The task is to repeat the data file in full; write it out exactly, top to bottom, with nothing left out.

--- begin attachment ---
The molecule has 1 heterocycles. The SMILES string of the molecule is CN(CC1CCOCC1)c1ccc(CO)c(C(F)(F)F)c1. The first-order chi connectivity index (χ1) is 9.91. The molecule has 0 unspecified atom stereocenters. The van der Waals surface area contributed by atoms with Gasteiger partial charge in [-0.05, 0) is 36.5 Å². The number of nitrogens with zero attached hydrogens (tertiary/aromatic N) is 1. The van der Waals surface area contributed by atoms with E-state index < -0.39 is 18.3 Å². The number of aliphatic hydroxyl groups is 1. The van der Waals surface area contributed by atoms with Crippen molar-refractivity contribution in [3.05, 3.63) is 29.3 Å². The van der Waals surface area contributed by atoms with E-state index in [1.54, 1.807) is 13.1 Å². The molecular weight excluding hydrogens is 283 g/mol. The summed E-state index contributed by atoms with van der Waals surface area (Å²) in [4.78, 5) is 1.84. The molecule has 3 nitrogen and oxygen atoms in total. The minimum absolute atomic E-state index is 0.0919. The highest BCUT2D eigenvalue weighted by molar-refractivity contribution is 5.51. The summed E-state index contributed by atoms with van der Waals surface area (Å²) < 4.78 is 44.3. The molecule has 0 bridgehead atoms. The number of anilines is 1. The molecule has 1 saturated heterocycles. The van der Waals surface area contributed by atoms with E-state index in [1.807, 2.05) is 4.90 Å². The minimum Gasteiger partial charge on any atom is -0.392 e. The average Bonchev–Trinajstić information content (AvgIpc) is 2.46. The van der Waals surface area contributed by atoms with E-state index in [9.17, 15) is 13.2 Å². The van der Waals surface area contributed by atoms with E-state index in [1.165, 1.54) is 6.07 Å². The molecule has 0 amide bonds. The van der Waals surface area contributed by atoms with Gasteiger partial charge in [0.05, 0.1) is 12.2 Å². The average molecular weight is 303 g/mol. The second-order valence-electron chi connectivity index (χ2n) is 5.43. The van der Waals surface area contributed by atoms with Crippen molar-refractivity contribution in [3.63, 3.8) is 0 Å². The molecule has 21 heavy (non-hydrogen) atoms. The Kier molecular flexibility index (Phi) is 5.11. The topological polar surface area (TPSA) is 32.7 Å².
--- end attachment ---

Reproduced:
The molecule has 1 heterocycles. The SMILES string of the molecule is CN(CC1CCOCC1)c1ccc(CO)c(C(F)(F)F)c1. The first-order chi connectivity index (χ1) is 9.91. The molecule has 0 unspecified atom stereocenters. The van der Waals surface area contributed by atoms with Gasteiger partial charge in [-0.05, 0) is 36.5 Å². The number of nitrogens with zero attached hydrogens (tertiary/aromatic N) is 1. The van der Waals surface area contributed by atoms with E-state index < -0.39 is 18.3 Å². The number of aliphatic hydroxyl groups is 1. The van der Waals surface area contributed by atoms with Crippen molar-refractivity contribution in [3.05, 3.63) is 29.3 Å². The van der Waals surface area contributed by atoms with E-state index in [1.54, 1.807) is 13.1 Å². The molecular weight excluding hydrogens is 283 g/mol. The summed E-state index contributed by atoms with van der Waals surface area (Å²) in [4.78, 5) is 1.84. The molecule has 3 nitrogen and oxygen atoms in total. The minimum absolute atomic E-state index is 0.0919. The highest BCUT2D eigenvalue weighted by molar-refractivity contribution is 5.51. The summed E-state index contributed by atoms with van der Waals surface area (Å²) < 4.78 is 44.3. The molecule has 0 bridgehead atoms. The number of anilines is 1. The molecule has 1 saturated heterocycles. The van der Waals surface area contributed by atoms with E-state index in [1.807, 2.05) is 4.90 Å². The minimum Gasteiger partial charge on any atom is -0.392 e. The average Bonchev–Trinajstić information content (AvgIpc) is 2.46. The van der Waals surface area contributed by atoms with E-state index in [9.17, 15) is 13.2 Å². The van der Waals surface area contributed by atoms with E-state index in [1.165, 1.54) is 6.07 Å². The molecule has 0 amide bonds. The van der Waals surface area contributed by atoms with Gasteiger partial charge in [0.05, 0.1) is 12.2 Å². The average molecular weight is 303 g/mol. The second-order valence-electron chi connectivity index (χ2n) is 5.43. The van der Waals surface area contributed by atoms with Crippen molar-refractivity contribution in [3.63, 3.8) is 0 Å². The molecule has 21 heavy (non-hydrogen) atoms. The Kier molecular flexibility index (Phi) is 5.11. The topological polar surface area (TPSA) is 32.7 Å².